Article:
I did some BINGing and I found the answer. There is a mechanism called TypeInfo. It’s apart of System.Reflection, so you will have to add a “Using System.Reflectiomn;” to the top of your file. Now you can get TypeInfo for you class. Here’s the rewritten function for WinRT:

public UserControl GetAndInitControlFor(string targetType, SectionInfo data) 
        {
            UserControl result = null;
            var typ = (from item in Catalog 
                             where item.Key.Equals(targetType, 
                                           StringComparison.OrdinalIgnoreCase)
                             select item).FirstOrDefault();

            if (!typ.Equals(null))
            {
                TypeInfo typeInfo = typ.Value.GetTypeInfo();
                var ctor = typeInfo.DeclaredConstructors
                                    .Where(c=>c.GetParameters().Count() == 0)
                                    .Select(c=>c).FirstOrDefault();
                result = ctor.Invoke(newobject[0]) as UserControl;
                if (result != null )
                {
                    ((ISUAFContentControl)result).SetData(data);
                }
            }
            return result;
        }

It’s very similar, but about midway down you can see where I create a TypeInfo for the type, and then using that type I have to write a Linq query to pull out the paramerless constructor that I am going to use to new up an instance.

I didn’t like having to change things, but I do like the new mechanism a lot better. These things should have been properties all along.


Mobile Apps and Legal issues

13 January 2012
Jay Kimble

[WARNING! This is an archived post and as such there may be things broken/missing here.. you have been warned.]

One of the guys on the local Florida Windows Phone List asked a question about his app which is a medical app. He was becoming worried that he might have legal issues with his app. This resulted into a really nice thread on legal issues and your app (and your business).

I decided to go ahead and make a quick write up (for me as well as for anyone else).

Rule # 1 cover yourself at all times!
Think about the lady who got burnt by McDonald’s coffee who sued because they didn’t say it was hot! You might think the lawsuit was frivolous, but it illustrates the problem. Someone using your app ends up setting their device (and house) on fire, you could get blamed (Ok, that’s extreme, but you get the idea). You can never be too careful!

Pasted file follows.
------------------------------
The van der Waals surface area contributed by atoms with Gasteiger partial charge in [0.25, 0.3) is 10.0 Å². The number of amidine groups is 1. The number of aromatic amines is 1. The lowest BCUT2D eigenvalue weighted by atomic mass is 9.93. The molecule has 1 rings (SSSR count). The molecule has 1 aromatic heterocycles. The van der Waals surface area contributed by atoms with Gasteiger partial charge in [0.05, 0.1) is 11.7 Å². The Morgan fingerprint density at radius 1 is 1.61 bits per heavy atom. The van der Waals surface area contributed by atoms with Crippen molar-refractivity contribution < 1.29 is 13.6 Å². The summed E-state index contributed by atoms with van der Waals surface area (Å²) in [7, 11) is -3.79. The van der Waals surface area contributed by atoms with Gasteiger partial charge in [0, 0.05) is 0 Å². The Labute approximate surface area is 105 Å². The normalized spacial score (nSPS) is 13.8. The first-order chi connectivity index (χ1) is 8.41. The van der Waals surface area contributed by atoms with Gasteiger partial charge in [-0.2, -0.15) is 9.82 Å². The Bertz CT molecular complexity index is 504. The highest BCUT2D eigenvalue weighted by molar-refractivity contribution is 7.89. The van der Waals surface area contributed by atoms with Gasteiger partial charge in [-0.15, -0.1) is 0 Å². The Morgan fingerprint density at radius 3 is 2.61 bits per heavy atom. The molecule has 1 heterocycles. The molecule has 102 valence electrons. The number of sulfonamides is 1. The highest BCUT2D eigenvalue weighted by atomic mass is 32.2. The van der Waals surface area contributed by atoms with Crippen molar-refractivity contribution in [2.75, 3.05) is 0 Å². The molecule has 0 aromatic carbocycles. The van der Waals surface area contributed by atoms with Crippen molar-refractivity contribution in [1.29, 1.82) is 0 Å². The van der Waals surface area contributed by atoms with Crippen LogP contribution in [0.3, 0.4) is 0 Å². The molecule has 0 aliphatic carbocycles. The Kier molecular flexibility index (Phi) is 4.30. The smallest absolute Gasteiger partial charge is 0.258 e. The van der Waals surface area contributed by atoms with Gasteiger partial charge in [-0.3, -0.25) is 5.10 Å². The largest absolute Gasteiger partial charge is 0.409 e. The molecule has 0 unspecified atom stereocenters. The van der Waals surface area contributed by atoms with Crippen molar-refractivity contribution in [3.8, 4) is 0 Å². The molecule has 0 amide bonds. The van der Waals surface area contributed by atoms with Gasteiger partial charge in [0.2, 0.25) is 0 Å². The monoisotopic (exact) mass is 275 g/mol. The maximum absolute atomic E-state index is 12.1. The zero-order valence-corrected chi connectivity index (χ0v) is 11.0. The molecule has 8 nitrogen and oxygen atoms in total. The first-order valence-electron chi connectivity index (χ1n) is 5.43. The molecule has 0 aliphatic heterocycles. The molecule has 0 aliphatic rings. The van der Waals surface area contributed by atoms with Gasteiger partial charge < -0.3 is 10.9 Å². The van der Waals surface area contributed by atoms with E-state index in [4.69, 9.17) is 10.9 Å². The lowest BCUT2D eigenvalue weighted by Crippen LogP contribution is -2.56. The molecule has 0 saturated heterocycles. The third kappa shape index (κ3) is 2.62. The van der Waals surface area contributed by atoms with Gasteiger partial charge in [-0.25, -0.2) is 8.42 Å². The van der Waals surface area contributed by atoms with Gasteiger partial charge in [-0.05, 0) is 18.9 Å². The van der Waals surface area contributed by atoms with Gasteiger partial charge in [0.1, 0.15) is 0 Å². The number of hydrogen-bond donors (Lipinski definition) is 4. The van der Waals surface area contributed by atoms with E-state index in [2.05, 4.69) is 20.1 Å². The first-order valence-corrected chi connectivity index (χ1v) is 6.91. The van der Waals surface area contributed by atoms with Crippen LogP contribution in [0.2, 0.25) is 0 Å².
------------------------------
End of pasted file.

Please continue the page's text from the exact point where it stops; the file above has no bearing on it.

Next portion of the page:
This advice sounds scary, but there are solutions here.. Don’t give up just yet! Lawyers exist for this very reason.

[Keith Kabza had the best bit of info on this -- I have to credit the source as the info is good, and much of the post from here comes from Keith’s knowledge] To the specifics of medical related apps, you need to make sure you aren’t violating any laws related HIPAA (In my personal experience you need to find someone that knows those laws and walk them through what you are doing – if you don’t know someone, come to a local user group and ask if anyone there knows anything about HIPAA). You also need to avoid exposing data their data without using encryption and basic security principals. The good news is there is limited risk in selling mobile apps.

Next operate as an LLC! This protects you to a point. Form there get at least limited liability insurance. It will cost you about $800 a year, but it will cover you for $1 million. [these next 3 nuggets from from Henry Lee] Additionally you may want to get Errors and Omission insurance which really covers the scenario where someone burns down their house while using their app (that’s extreme, but has happened). Also, getting umbrella insurance to cover anything not covered by the previous two insurances. The short is that you want to cover yourself on all legal aspects because you don’t want your spare time building an app to cause you to lose your house.

You want an attorney when you are crafting your licensing agreements. You want it to be written to protect you from frivolous lawsuits.This is something that gets overlooked by many of us! The lawyer Keith recommended (who specializes in this stuff) charges about $3000.

Resources

A few additional resources came up in the thread, and here they are:

www.techinsurance.com – they are an insurance company who simply finds the best rate for you. (via Henry Lee)
legalzoom.com – offers a whole suite of legal solutions and you can get liability coverage for about $450 a year. (via Greg Leonardo)